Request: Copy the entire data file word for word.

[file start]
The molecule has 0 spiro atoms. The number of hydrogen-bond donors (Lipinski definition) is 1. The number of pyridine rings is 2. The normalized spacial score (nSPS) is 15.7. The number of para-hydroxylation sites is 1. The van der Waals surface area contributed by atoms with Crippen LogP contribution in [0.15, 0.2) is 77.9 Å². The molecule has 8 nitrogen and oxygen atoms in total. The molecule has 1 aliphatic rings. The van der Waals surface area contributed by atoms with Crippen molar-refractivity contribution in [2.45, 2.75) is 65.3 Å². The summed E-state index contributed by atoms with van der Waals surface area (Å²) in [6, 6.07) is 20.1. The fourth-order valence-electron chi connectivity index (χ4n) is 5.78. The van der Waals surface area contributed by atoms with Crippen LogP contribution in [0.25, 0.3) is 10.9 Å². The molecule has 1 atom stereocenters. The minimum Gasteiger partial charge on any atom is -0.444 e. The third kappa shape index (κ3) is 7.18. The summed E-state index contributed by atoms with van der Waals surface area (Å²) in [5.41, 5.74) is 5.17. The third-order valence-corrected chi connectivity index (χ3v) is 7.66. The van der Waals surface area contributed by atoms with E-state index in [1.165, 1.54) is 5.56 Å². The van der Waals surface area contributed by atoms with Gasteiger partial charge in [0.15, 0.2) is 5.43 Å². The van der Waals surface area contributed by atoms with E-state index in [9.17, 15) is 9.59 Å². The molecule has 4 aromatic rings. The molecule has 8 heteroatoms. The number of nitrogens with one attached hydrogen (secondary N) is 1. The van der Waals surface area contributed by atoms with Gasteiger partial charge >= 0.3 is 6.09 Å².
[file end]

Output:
The molecule has 0 spiro atoms. The number of hydrogen-bond donors (Lipinski definition) is 1. The number of pyridine rings is 2. The normalized spacial score (nSPS) is 15.7. The number of para-hydroxylation sites is 1. The van der Waals surface area contributed by atoms with Crippen LogP contribution in [0.15, 0.2) is 77.9 Å². The molecule has 8 nitrogen and oxygen atoms in total. The molecule has 1 aliphatic rings. The van der Waals surface area contributed by atoms with Crippen molar-refractivity contribution in [2.45, 2.75) is 65.3 Å². The summed E-state index contributed by atoms with van der Waals surface area (Å²) in [6, 6.07) is 20.1. The fourth-order valence-electron chi connectivity index (χ4n) is 5.78. The van der Waals surface area contributed by atoms with Crippen LogP contribution in [0.25, 0.3) is 10.9 Å². The molecule has 1 atom stereocenters. The minimum Gasteiger partial charge on any atom is -0.444 e. The third kappa shape index (κ3) is 7.18. The summed E-state index contributed by atoms with van der Waals surface area (Å²) in [5.41, 5.74) is 5.17. The third-order valence-corrected chi connectivity index (χ3v) is 7.66. The van der Waals surface area contributed by atoms with E-state index in [1.165, 1.54) is 5.56 Å². The van der Waals surface area contributed by atoms with Gasteiger partial charge in [0.15, 0.2) is 5.43 Å². The van der Waals surface area contributed by atoms with E-state index in [9.17, 15) is 9.59 Å². The molecule has 4 aromatic rings. The molecule has 8 heteroatoms. The number of nitrogens with one attached hydrogen (secondary N) is 1. The van der Waals surface area contributed by atoms with Gasteiger partial charge >= 0.3 is 6.09 Å².